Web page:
How modern media can change your reality

Photo by Austin Distel on Unsplash

Have you ever been scrolling through YouTube, TikTok, Reddit, Twitter or any other kind of media platform and thought to yourself: “How did I end up here?” Sometimes you are looking for something, like on Google, but you can often catch yourself watching or reading something that you did not intend to watch in the first place. Other times it will be a piece of content you are not familiar with or agree with. But if you are on the platform long enough, this feeling of unfamiliarity will become less common. Most people do not realize this, but it is something we need to be aware of in our day-to-day digital lives because it can seriously warp our perception of reality in the real world.

The almighty algorithm

While it might look like all the content you see on the homepage of your media platform of choice is completely random, it is most likely not. Based on the content you have seen before, an algorithm behind the scenes of the website decides which other content you are the most likely to click on next. Nobody knows exactly how these algorithms make their choices. Not even the software engineers that programmed the algorithm. But we do know that can be very effective. It is important to media platforms that you stay on their website and get fed content that you like. More time spent on the website equals more time spent on looking at advertisements on the website. Even if you have never been on a specific website, an algorithm can make an educated guess of your interests and what you are most likely to click on next through a process called fingerprinting [1], but this is a subject for a different time.

You see what you want to see

“So, the algorithm does its best at giving you the things that you, what’s the problem here?” Often there is a very thin line between things that people like to see and things that people agree with. Human psychology is very predictable in the sense that they want others to confirm their views. If you find a piece of content that completely aligns with your views, you are more likely to be engaged with the creator and, in turn, more likely to be engaged on the platform of your choice. This is very important to the mysterious algorithms of the platform, because this can be exploited to keep you on the website for as long as possible.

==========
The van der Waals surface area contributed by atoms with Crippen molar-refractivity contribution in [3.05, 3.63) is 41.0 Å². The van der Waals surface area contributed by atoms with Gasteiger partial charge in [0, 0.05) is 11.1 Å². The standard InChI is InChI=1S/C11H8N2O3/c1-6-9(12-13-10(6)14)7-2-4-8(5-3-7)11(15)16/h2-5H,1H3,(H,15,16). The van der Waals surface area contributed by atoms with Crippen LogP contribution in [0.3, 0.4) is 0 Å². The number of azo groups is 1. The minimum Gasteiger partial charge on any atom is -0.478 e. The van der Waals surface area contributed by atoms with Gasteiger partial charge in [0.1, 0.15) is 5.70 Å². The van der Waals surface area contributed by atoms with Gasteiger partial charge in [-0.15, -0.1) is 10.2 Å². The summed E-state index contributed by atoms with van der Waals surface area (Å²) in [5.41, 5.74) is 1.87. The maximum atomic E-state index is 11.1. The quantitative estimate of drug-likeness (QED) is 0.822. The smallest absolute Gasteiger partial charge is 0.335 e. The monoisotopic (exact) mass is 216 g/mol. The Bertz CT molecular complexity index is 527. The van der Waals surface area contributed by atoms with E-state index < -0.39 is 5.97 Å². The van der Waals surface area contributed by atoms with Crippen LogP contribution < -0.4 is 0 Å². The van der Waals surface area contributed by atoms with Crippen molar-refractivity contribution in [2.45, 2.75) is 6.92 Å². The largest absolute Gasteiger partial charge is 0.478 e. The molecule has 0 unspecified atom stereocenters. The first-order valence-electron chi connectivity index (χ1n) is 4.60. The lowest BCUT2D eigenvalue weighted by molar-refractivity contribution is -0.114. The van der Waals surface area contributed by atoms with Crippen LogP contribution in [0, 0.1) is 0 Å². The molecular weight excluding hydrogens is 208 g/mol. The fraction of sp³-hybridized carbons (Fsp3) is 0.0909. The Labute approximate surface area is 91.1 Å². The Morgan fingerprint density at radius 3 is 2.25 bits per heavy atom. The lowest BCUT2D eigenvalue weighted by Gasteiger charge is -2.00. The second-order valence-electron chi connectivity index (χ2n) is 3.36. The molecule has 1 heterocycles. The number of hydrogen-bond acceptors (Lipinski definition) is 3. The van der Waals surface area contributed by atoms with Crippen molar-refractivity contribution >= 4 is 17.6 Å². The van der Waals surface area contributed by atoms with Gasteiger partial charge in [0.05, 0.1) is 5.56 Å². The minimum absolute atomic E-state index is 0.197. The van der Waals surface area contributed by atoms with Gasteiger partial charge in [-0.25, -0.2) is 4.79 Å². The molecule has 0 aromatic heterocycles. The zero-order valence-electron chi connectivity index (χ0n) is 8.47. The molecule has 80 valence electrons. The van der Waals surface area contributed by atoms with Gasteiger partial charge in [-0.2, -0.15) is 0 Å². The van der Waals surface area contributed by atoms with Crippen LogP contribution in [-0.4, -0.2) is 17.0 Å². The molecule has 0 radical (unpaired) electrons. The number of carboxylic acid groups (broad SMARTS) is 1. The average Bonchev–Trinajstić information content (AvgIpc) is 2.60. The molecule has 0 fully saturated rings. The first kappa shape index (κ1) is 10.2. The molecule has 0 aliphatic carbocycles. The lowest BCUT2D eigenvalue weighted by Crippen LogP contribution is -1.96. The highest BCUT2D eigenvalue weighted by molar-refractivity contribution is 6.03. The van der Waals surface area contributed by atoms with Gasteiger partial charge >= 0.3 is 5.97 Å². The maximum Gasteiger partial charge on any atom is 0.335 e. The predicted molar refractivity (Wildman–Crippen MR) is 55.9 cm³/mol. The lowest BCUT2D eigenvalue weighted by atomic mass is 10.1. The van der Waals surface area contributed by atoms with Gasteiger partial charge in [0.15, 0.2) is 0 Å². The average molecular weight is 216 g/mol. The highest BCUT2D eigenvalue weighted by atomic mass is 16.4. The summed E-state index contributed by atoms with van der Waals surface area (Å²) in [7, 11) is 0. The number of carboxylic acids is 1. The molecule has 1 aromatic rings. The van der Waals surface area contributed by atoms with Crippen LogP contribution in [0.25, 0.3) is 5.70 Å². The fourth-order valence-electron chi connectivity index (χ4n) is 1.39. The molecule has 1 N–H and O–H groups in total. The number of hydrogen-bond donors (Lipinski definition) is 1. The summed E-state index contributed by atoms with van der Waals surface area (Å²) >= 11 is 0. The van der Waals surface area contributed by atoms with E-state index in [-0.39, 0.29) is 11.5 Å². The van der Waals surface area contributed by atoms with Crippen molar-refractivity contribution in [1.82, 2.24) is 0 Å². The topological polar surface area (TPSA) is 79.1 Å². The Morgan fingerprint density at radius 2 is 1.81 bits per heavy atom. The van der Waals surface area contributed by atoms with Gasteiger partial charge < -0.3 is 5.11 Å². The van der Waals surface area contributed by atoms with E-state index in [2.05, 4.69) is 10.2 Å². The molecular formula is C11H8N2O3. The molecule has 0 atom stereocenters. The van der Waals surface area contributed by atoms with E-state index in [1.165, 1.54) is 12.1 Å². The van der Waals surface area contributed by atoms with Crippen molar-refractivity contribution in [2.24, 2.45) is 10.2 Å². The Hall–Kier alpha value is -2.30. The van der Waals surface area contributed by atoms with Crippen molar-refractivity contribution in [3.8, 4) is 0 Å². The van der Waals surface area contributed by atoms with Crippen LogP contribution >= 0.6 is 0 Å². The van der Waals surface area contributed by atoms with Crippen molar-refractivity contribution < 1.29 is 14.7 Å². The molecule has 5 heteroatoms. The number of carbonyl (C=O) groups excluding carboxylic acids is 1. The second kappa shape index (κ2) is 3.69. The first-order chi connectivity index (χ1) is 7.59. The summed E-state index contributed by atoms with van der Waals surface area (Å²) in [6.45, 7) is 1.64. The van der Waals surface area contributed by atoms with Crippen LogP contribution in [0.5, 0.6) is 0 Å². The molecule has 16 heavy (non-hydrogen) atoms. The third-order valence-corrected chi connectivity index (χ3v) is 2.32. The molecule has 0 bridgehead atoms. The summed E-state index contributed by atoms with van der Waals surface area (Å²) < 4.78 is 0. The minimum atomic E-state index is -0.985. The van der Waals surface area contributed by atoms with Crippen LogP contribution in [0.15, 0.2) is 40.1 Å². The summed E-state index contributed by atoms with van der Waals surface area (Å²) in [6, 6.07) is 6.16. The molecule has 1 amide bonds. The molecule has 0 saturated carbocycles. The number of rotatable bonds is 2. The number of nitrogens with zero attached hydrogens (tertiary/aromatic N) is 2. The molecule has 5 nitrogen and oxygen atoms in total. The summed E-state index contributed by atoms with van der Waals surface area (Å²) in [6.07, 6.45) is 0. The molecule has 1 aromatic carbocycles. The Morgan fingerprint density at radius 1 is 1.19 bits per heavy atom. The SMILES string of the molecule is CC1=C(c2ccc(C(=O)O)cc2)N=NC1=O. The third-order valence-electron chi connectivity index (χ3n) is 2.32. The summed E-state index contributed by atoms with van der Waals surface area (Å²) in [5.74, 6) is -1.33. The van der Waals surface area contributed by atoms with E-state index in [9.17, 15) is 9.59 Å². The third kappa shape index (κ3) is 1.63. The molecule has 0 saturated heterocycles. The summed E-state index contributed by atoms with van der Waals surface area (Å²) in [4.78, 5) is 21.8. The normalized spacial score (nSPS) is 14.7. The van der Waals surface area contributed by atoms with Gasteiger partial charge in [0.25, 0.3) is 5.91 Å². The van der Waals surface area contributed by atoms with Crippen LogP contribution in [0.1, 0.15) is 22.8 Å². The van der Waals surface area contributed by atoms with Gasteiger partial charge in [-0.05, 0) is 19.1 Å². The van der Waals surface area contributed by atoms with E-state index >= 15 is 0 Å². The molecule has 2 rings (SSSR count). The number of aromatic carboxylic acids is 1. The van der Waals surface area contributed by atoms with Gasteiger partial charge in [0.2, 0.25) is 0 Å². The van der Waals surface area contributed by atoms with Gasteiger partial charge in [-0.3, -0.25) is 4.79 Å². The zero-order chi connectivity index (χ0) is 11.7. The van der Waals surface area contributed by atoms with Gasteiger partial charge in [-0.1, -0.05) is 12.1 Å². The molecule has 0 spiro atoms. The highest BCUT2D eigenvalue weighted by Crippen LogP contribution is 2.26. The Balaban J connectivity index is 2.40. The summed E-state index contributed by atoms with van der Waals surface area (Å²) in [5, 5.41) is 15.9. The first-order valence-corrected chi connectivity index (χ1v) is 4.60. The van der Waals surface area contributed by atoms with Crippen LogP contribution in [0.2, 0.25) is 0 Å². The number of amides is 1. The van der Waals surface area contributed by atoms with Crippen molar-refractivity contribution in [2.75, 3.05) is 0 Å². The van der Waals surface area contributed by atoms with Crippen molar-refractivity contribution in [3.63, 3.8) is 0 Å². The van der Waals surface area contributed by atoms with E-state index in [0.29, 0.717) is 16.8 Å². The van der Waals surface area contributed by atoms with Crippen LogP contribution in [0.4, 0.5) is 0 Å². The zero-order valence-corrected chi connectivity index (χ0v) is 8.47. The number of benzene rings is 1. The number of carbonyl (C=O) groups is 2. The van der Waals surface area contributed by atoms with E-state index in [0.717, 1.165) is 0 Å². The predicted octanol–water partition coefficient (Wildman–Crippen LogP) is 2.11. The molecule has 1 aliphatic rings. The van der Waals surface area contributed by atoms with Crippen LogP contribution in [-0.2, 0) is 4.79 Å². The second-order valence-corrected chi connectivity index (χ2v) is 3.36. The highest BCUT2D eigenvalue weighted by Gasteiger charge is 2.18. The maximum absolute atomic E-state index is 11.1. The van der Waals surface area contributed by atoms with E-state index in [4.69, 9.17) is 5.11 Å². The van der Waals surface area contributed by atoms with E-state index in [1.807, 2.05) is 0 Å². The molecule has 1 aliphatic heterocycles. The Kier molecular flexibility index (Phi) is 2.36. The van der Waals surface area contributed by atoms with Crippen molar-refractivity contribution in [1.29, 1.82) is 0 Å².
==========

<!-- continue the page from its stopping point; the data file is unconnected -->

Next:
However, humans are not perfect, and their opinions can sometimes even be further from perfect. There are many ways to look at subjects such as politics, science, and religion, but, for some views it is generally agreed upon that they can be malicious, and we should stay away from them. But the algorithm does not always care about that. All it cares about is engagement, because it is owned by a commercial company which needs to make as much money as it can. To do this, the algorithm chooses to show people their favorite content even though the content might be a bad influence.

Repetition legitimizes

Can you guess what happens if someone only gets to see things from one perspective without even knowing that there might be another side to it? The reality of that person can get warped without them even being aware of it. In a way, this is a type of modern propaganda where the distributor is not a big organization or government, but an algorithm that not everyone is aware of. This can be a very dangerous thing because it is impossible to know how hard the algorithm is pushing certain ideas that can be harmful to society. It can lead to extremism and make the division between beliefs worse.

How do we solve this?

Unfortunately, there is no way to keep the algorithm in check. If you reduce the effectiveness of the algorithm, companies lose money, and money is the most important thing for companies. Simply choosing to stop recommending content linked to specific ideas can be even worse, because there is not a single authority that can decide which beliefs are allowed without censoring other important beliefs.

So, we must work on the root cause of this problem: education. By improving education in the field of digital media, we can drastically improve the ways in which we use our favorite websites without sacrificing our enjoyment. Universities are offering courses on these types of subjects, but that is not enough. To effectively educate people about the dangers of digital media, we will need to educate people at all stages of life. Teaching people to be critical about the content they consume and make a distinction between entertainment and propaganda is essential to ensure that conflicts are kept to a minimum.